In Council News, Kenyatta Johnson, News by PHL Council

Like it? Share it!

HILADELPHIA, PA (January 20, 2022): Philadelphia City Councilmember Kenyatta Johnson (2nd District) introduced a resolution today calling for passage in the U.S. Senate of the John Lewis Voting Rights Advancement Act and the Freedom To Vote Act.

U.S. Senate Republicans blocked Democrats’ attempt to pass the bills on voting rights legislation yesterday (January 19). Democratic Senate leaders and President Joe Biden have said the fight for passage of the bills is not over.

“The problem of voter disenfranchisement nationwide continues to deepen,” Johnson said.  “The Brennan Center found that at least 19 states passed dozens of laws just last year (2021) to make it harder to vote. Access to the ballot is the bridge between our representative democracy and the people that it serves. The John Lewis Voting Rights Advancement Act and the Freedom To Vote Act bills would fortify this bridge, which has been so undermined by a long disenfranchisement campaign targeting vulnerable Americans who most need a voice in the government. Both Democratic and Republican U.S. Senators need to do the right thing and approve the legislation right away. I want to thank my fellow Councilmembers for what I expect will be successful passage of this resolution.”

On January 13th, 2022, the U.S. House of Representatives approved a measure that combines the Freedom to Vote Act and the John Lewis Voting Rights Advancement Act into one bill.

The John Lewis Voting Rights Advancement Act was named after the late Georgia U.S. Congressman John Lewis, who died in July 2020 at the age 80. Before serving a distinguished career in Congress, Lewis was a trailblazing civil rights leader who dedicated his life to racial justice. Early in his life, he endured beatings and incarceration at demonstrations he organized as chair of the Student Non-violent Coordinating Committee and a founding member of the Freedom Riders. His unflinching activism raised public awareness of the brutality of racial injustice and helped lead to the passage of the original Voting Rights Act (VRA) in 1965.

The John Lewis Voting Rights Advancement Act responds to current conditions in voting today by restoring the full protections of the 1965 VRA.  The VRA was enacted on a bipartisan basis and was reauthorized repeatedly on a bi-partisan basis over decades by Congress, most recently in 2006.

If approved, The John Lewis Voting Rights Advancement Act would establish a targeted process for reviewing voting changes in jurisdictions nationwide, with a focus on measures that have historically been used to discriminate against voters. It would also allow a federal court to order states or jurisdictions to be covered for results-based violations where a particular measure has a disparate racial impact on voting.

The John Lewis Voting Rights Advancement Act would increase transparency by requiring reasonable public notice for voting changes and would grant the U.S. Attorney General authority to request federal observers be present anywhere in the country where there is a serious threat of racial discrimination in voting. It would also increase accessibility and protections for Native American and Alaska Native voters.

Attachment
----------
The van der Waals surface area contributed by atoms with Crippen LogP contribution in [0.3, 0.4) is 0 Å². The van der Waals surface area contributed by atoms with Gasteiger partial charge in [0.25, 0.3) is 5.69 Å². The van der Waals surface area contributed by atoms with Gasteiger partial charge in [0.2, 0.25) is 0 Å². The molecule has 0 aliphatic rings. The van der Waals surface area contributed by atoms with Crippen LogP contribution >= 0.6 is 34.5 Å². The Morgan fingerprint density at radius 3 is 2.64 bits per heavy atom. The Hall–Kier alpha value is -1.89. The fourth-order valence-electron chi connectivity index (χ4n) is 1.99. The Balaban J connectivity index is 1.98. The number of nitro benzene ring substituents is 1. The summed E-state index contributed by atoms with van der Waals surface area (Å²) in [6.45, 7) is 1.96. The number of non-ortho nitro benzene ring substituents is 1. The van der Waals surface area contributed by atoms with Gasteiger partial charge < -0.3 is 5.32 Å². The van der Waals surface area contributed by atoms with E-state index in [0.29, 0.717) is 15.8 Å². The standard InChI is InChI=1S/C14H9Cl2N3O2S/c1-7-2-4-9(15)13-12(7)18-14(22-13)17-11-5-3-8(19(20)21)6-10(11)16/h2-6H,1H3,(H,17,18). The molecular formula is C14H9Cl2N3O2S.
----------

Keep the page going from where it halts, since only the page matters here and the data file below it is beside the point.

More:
The Freedom to Vote Act is a sweeping complement to the Voting Rights Act, designed to broadly increase ballot access. It would make election day a national holiday, allow for extended early voting periods, allow voting by mail without an excuse, require states to make voting more accessible to individuals with disabilities, and require states to broaden the types of required identification. It would also outlaw partisan gerrymandering and limit the ability for states to purge voter rolls.

 The Pew Research Center found in a 2020 report that the United States lags most of the world’s nations in voter turnout. This voter turnout gap is highly consequential for American democracy: non-voters are disproportionately young, low-income, and non-White.

The demographics of the voter turnout gap are not coincidental. They are, in large part, due to a longstanding, sustained campaign to restrict access to the ballot.

In a 2018 report on minority voting rights access, the U.S. Commission on Civil Rights found hundreds of “harsh” and restrictive voting policies had been enacted in at least 23 states, including voter identification laws, voter roll purges, proof of citizenship measures, challenges to voter eligibility, reduce early voting, eliminate same-day voter registration, and polling-place moves or closings. The Commission also found that these policies had a “disparate impact on voters of color and poor citizens.”

Such laws have also had an impact on young voters by creating additional hurdles, such as residency requirements and strict voter ID laws, which impact their turnout at the polls. A 2014 Government Accountability Office study found that strict photo ID laws reduce turnout by 2-3 percentage points, which can translate into tens of thousands of votes lost in a single state.

The resolution is expected to come up for a final vote during the Thursday, January 272 2022 City Council session.


Print Friendly, PDF & Email